"Shawn, I admire your patience in debate, ...

Martin
"

MichaelA said...

Father Ron wrote:

"So does that mean that if society had only the four gospels to learn about Jesus Christ, this would somehow be a defective message of God's power to redeem? Curious!"

Why would it mean that? Shawn's post dealt with the issue of those who *choose* to accept only part of the Bible (an issue in Christendom since at least as early as the 2nd century AD).

I was curious as to how you were going to respond to that, Fr Ron, but was rather bemused when you simply declined to respond. Instead, you came up with a hypothetical: the situation where a person through no fault of their own only has part of the bible. Quite a different situation, and I am still not sure why you haven't answered the question that was actually asked.

Kurt said...

Thank you, MichaelA, for doing so much to educate people regarding the inerrancy of Scripture. I have learned a great deal from you.

When I burn a bull on the altar as a sacrifice, I know it creates a pleasing odor for the Lord—Lev.1:9. The problem is my neighbors. They claim the odor is not pleasing to them. Should I smite them?

Also, a friend of mine would like to sell his daughter into slavery, as sanctioned in Exodus 21:7. In this day and age, what do you think would be a fair price for her? (Remembering, of course, the differences in the exchange rates between Australian and American dollars…)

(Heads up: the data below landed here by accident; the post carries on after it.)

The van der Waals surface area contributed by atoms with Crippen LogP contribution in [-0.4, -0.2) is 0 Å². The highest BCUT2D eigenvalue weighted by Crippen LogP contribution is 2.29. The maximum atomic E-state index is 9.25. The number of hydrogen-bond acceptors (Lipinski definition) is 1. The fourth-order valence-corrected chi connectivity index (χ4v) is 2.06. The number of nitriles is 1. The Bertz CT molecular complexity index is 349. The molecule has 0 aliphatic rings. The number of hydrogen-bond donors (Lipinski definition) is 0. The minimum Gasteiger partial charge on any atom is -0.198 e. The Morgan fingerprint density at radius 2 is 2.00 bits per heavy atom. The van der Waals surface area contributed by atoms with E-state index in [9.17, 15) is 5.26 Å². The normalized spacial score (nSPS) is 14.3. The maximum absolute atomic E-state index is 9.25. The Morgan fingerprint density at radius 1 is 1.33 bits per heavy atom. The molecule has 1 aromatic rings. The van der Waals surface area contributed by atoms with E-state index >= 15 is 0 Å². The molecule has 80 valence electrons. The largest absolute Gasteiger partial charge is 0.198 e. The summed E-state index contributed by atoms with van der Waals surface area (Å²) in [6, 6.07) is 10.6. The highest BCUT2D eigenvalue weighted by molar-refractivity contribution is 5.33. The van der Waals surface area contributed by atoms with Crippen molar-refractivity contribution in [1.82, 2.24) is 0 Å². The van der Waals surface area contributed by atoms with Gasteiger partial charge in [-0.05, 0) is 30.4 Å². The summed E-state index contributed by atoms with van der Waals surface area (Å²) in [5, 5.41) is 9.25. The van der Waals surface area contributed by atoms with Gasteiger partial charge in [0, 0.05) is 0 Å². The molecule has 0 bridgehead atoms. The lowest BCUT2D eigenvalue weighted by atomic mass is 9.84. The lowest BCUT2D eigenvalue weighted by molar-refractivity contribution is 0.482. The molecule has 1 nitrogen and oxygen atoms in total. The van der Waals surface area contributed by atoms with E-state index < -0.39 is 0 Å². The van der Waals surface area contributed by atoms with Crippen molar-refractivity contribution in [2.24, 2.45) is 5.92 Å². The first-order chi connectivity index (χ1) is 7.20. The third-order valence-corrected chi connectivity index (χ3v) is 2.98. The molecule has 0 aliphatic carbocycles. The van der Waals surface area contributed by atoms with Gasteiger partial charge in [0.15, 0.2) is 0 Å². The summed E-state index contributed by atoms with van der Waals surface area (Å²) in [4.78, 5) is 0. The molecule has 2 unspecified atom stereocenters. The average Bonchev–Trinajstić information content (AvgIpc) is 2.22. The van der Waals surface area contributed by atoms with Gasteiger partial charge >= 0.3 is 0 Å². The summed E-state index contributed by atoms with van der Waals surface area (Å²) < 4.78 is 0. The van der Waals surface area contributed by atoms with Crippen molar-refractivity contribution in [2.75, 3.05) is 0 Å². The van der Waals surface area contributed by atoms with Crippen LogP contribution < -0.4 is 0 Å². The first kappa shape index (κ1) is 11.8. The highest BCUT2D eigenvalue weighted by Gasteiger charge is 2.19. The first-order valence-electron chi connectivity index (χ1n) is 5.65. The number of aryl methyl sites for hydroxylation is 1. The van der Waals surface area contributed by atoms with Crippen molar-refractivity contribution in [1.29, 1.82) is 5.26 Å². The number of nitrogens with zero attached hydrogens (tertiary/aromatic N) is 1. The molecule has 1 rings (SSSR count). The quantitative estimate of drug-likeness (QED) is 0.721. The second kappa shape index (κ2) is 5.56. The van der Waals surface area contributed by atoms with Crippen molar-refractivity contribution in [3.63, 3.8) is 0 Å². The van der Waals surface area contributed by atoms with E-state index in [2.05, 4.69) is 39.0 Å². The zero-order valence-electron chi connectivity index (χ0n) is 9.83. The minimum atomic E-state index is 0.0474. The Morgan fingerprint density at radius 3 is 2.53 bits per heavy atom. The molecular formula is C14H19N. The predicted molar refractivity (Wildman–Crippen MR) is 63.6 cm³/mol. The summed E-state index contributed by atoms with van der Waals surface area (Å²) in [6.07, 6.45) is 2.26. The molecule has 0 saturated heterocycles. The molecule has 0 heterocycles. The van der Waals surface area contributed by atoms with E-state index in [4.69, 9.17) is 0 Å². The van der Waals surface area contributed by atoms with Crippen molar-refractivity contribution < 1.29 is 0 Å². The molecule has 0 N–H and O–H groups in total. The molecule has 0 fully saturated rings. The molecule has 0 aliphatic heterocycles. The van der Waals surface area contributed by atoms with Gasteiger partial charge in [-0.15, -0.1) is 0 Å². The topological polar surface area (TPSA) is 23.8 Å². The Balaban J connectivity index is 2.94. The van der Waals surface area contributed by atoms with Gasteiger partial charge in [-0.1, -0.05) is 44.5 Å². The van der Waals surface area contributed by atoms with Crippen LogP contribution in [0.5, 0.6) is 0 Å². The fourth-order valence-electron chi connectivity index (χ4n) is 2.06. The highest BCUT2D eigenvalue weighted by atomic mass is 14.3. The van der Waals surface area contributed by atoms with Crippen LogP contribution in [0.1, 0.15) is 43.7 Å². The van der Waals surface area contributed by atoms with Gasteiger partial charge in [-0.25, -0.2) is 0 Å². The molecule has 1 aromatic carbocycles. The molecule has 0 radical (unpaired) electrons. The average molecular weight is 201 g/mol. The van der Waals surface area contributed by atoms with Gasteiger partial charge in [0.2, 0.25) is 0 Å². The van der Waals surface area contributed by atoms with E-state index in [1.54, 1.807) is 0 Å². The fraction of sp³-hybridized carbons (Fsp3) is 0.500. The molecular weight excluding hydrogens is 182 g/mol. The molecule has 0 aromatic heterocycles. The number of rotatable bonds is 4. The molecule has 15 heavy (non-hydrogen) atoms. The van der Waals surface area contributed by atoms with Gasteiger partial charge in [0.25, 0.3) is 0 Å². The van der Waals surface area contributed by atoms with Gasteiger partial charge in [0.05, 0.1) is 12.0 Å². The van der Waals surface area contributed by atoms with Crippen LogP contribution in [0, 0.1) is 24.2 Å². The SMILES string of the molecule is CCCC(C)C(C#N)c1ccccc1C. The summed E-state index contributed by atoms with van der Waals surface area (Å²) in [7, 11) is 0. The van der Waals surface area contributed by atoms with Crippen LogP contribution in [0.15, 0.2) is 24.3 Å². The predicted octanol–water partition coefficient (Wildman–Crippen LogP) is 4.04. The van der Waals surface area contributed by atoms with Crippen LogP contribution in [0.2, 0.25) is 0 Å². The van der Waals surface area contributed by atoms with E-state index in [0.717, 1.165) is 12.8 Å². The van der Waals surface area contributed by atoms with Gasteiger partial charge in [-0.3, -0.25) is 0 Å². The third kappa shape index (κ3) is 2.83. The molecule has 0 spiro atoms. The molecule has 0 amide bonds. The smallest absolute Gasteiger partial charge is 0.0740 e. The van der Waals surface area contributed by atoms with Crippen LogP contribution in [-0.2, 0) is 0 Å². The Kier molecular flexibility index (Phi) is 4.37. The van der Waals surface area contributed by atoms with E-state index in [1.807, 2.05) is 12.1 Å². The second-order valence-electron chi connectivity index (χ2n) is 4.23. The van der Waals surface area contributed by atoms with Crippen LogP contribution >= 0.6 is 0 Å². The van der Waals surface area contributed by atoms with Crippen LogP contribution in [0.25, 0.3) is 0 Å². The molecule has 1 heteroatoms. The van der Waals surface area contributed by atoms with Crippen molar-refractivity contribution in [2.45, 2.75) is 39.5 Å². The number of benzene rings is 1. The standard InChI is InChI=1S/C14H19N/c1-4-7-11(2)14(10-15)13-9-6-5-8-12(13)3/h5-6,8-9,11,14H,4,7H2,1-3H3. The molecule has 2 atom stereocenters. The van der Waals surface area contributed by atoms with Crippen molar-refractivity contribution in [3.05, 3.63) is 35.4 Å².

Lev. 25:44 states that I may indeed possess slaves, both male and female, provided they are purchased from neighboring nations. A friend of mine claims that this applies to Mexicans, but not Canadians. Can you clarify? Why can't I own Canadians?

Now, Michael, I have a neighbor who insists on working on the Sabbath. Exodus 35:2 clearly states he should be put to death. Am I morally obligated to kill him myself, or can I hire someone to do it?

I know from Lev. 11:6-8 that touching the skin of a dead pig makes me unclean, but may I still play American-style football if I wear gloves?

I know you have studied these things extensively (no doubt at Moore Theological College), so I am confident you can help. Thank you again for reminding us that God's word is inerrant, even though it is transmitted through errant human beings.

Kurt Hill
Brooklyn, NY

Anonymous said...

Kurt, these are obviously pressing questions for you, and you will find the Caroline Divines have answered most of these questions quite thoughtfully. See the sermons of Lancelot Andrewes in particular. I am not sure, though if he addresses the question of plagiarism.

Martin

Father Ron Smith said...